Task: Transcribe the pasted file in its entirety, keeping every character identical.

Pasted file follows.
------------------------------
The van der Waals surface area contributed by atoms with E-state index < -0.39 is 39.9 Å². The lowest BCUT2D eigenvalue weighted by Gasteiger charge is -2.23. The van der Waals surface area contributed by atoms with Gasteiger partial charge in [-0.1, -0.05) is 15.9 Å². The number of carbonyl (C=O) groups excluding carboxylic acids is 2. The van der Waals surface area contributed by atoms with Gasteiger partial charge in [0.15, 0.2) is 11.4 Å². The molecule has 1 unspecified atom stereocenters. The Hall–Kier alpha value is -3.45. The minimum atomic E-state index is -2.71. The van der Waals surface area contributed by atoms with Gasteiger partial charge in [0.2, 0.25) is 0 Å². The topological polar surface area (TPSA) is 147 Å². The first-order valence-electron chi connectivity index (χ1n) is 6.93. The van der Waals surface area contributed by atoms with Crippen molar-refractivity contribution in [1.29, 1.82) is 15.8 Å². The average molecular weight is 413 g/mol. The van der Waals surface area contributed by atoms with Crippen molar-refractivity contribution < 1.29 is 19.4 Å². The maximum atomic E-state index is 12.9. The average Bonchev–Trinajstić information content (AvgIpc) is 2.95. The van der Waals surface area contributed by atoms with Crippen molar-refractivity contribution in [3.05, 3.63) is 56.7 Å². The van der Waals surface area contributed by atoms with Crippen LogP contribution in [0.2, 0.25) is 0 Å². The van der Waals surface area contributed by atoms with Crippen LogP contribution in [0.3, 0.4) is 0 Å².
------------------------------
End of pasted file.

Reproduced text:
The van der Waals surface area contributed by atoms with E-state index < -0.39 is 39.9 Å². The lowest BCUT2D eigenvalue weighted by Gasteiger charge is -2.23. The van der Waals surface area contributed by atoms with Gasteiger partial charge in [-0.1, -0.05) is 15.9 Å². The number of carbonyl (C=O) groups excluding carboxylic acids is 2. The van der Waals surface area contributed by atoms with Gasteiger partial charge in [0.15, 0.2) is 11.4 Å². The molecule has 1 unspecified atom stereocenters. The Hall–Kier alpha value is -3.45. The minimum atomic E-state index is -2.71. The van der Waals surface area contributed by atoms with Gasteiger partial charge in [0.2, 0.25) is 0 Å². The topological polar surface area (TPSA) is 147 Å². The first-order valence-electron chi connectivity index (χ1n) is 6.93. The van der Waals surface area contributed by atoms with Crippen molar-refractivity contribution in [1.29, 1.82) is 15.8 Å². The average molecular weight is 413 g/mol. The van der Waals surface area contributed by atoms with Crippen molar-refractivity contribution < 1.29 is 19.4 Å². The maximum atomic E-state index is 12.9. The average Bonchev–Trinajstić information content (AvgIpc) is 2.95. The van der Waals surface area contributed by atoms with Crippen molar-refractivity contribution in [3.05, 3.63) is 56.7 Å². The van der Waals surface area contributed by atoms with Crippen LogP contribution in [0.2, 0.25) is 0 Å². The van der Waals surface area contributed by atoms with Crippen LogP contribution in [0.3, 0.4) is 0 Å².